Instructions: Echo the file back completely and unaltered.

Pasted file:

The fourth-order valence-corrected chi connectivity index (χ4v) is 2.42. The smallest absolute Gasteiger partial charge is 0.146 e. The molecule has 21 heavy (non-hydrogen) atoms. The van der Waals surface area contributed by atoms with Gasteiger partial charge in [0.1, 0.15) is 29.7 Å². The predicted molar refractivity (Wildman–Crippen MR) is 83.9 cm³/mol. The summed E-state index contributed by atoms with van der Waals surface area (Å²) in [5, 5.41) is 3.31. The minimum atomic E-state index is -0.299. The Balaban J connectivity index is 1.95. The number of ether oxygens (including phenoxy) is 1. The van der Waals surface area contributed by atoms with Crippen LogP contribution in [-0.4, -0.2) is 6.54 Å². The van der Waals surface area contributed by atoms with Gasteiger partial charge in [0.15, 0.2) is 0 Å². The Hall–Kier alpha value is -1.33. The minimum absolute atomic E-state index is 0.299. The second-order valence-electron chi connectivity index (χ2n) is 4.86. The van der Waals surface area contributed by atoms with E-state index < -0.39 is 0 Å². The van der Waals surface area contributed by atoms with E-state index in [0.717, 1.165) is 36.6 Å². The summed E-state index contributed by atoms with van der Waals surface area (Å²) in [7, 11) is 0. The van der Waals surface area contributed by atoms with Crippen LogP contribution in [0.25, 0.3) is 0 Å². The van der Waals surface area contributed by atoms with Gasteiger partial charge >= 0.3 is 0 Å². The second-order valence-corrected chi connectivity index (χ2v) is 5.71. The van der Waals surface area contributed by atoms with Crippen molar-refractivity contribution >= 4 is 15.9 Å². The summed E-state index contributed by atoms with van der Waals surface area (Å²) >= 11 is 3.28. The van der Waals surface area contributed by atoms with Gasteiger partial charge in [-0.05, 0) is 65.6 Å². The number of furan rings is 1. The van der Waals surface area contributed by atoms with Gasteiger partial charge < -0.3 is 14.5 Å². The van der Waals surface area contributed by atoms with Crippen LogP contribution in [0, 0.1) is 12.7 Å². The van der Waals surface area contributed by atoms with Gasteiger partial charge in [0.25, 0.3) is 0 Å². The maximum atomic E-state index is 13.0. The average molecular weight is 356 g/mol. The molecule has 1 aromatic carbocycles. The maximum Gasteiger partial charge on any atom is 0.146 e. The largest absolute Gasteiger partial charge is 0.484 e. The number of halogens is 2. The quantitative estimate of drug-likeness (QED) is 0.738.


The fourth-order valence-corrected chi connectivity index (χ4v) is 2.42. The smallest absolute Gasteiger partial charge is 0.146 e. The molecule has 21 heavy (non-hydrogen) atoms. The van der Waals surface area contributed by atoms with Gasteiger partial charge in [0.1, 0.15) is 29.7 Å². The predicted molar refractivity (Wildman–Crippen MR) is 83.9 cm³/mol. The summed E-state index contributed by atoms with van der Waals surface area (Å²) in [5, 5.41) is 3.31. The minimum atomic E-state index is -0.299. The Balaban J connectivity index is 1.95. The number of ether oxygens (including phenoxy) is 1. The van der Waals surface area contributed by atoms with Crippen LogP contribution in [-0.4, -0.2) is 6.54 Å². The van der Waals surface area contributed by atoms with Gasteiger partial charge in [0.15, 0.2) is 0 Å². The Hall–Kier alpha value is -1.33. The minimum absolute atomic E-state index is 0.299. The second-order valence-electron chi connectivity index (χ2n) is 4.86. The van der Waals surface area contributed by atoms with E-state index < -0.39 is 0 Å². The van der Waals surface area contributed by atoms with E-state index in [0.717, 1.165) is 36.6 Å². The summed E-state index contributed by atoms with van der Waals surface area (Å²) in [7, 11) is 0. The van der Waals surface area contributed by atoms with Crippen LogP contribution in [0.25, 0.3) is 0 Å². The van der Waals surface area contributed by atoms with Gasteiger partial charge >= 0.3 is 0 Å². The second-order valence-corrected chi connectivity index (χ2v) is 5.71. The van der Waals surface area contributed by atoms with Crippen molar-refractivity contribution >= 4 is 15.9 Å². The summed E-state index contributed by atoms with van der Waals surface area (Å²) >= 11 is 3.28. The van der Waals surface area contributed by atoms with Gasteiger partial charge in [-0.05, 0) is 65.6 Å². The number of furan rings is 1. The van der Waals surface area contributed by atoms with Gasteiger partial charge < -0.3 is 14.5 Å². The van der Waals surface area contributed by atoms with Crippen LogP contribution in [0, 0.1) is 12.7 Å². The van der Waals surface area contributed by atoms with Gasteiger partial charge in [0.25, 0.3) is 0 Å². The maximum atomic E-state index is 13.0. The average molecular weight is 356 g/mol. The molecule has 1 aromatic carbocycles. The maximum Gasteiger partial charge on any atom is 0.146 e. The largest absolute Gasteiger partial charge is 0.484 e. The number of halogens is 2. The quantitative estimate of drug-likeness (QED) is 0.738.